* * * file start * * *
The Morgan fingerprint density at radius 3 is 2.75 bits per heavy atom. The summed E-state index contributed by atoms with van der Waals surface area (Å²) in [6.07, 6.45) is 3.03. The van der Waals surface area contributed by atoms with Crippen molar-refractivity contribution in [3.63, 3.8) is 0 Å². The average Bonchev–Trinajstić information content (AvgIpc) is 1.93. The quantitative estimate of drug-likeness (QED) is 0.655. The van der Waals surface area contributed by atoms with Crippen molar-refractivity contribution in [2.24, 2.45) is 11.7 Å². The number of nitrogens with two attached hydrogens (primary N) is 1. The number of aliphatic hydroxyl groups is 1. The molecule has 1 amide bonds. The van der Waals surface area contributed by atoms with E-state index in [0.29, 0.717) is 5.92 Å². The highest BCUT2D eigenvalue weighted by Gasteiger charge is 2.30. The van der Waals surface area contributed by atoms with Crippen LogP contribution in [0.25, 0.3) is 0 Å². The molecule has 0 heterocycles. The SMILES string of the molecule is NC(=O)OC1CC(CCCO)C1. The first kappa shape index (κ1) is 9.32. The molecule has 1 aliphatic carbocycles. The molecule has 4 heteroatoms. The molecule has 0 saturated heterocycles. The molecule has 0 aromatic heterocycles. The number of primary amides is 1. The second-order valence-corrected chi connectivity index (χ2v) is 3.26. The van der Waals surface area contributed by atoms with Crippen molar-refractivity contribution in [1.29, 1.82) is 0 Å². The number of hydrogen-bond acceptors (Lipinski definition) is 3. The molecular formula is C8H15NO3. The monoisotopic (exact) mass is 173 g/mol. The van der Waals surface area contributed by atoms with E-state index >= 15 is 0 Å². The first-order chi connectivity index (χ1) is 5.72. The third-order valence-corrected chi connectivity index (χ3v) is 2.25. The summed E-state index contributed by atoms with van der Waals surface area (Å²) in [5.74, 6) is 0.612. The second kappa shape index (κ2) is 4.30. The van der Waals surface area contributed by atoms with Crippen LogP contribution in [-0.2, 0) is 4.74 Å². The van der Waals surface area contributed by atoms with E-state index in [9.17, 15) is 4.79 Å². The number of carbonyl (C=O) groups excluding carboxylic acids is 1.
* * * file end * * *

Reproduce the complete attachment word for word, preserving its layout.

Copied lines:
The Morgan fingerprint density at radius 3 is 2.75 bits per heavy atom. The summed E-state index contributed by atoms with van der Waals surface area (Å²) in [6.07, 6.45) is 3.03. The van der Waals surface area contributed by atoms with Crippen molar-refractivity contribution in [3.63, 3.8) is 0 Å². The average Bonchev–Trinajstić information content (AvgIpc) is 1.93. The quantitative estimate of drug-likeness (QED) is 0.655. The van der Waals surface area contributed by atoms with Crippen molar-refractivity contribution in [2.24, 2.45) is 11.7 Å². The number of nitrogens with two attached hydrogens (primary N) is 1. The number of aliphatic hydroxyl groups is 1. The molecule has 1 amide bonds. The van der Waals surface area contributed by atoms with E-state index in [0.29, 0.717) is 5.92 Å². The highest BCUT2D eigenvalue weighted by Gasteiger charge is 2.30. The van der Waals surface area contributed by atoms with Crippen LogP contribution in [0.25, 0.3) is 0 Å². The molecule has 0 heterocycles. The SMILES string of the molecule is NC(=O)OC1CC(CCCO)C1. The first kappa shape index (κ1) is 9.32. The molecule has 1 aliphatic carbocycles. The molecule has 4 heteroatoms. The molecule has 0 saturated heterocycles. The molecule has 0 aromatic heterocycles. The number of primary amides is 1. The second-order valence-corrected chi connectivity index (χ2v) is 3.26. The van der Waals surface area contributed by atoms with Crippen molar-refractivity contribution in [1.29, 1.82) is 0 Å². The number of hydrogen-bond acceptors (Lipinski definition) is 3. The molecular formula is C8H15NO3. The monoisotopic (exact) mass is 173 g/mol. The van der Waals surface area contributed by atoms with E-state index >= 15 is 0 Å². The first-order chi connectivity index (χ1) is 5.72. The third-order valence-corrected chi connectivity index (χ3v) is 2.25. The summed E-state index contributed by atoms with van der Waals surface area (Å²) in [5.74, 6) is 0.612. The second kappa shape index (κ2) is 4.30. The van der Waals surface area contributed by atoms with Crippen LogP contribution in [-0.2, 0) is 4.74 Å². The van der Waals surface area contributed by atoms with E-state index in [9.17, 15) is 4.79 Å². The number of carbonyl (C=O) groups excluding carboxylic acids is 1.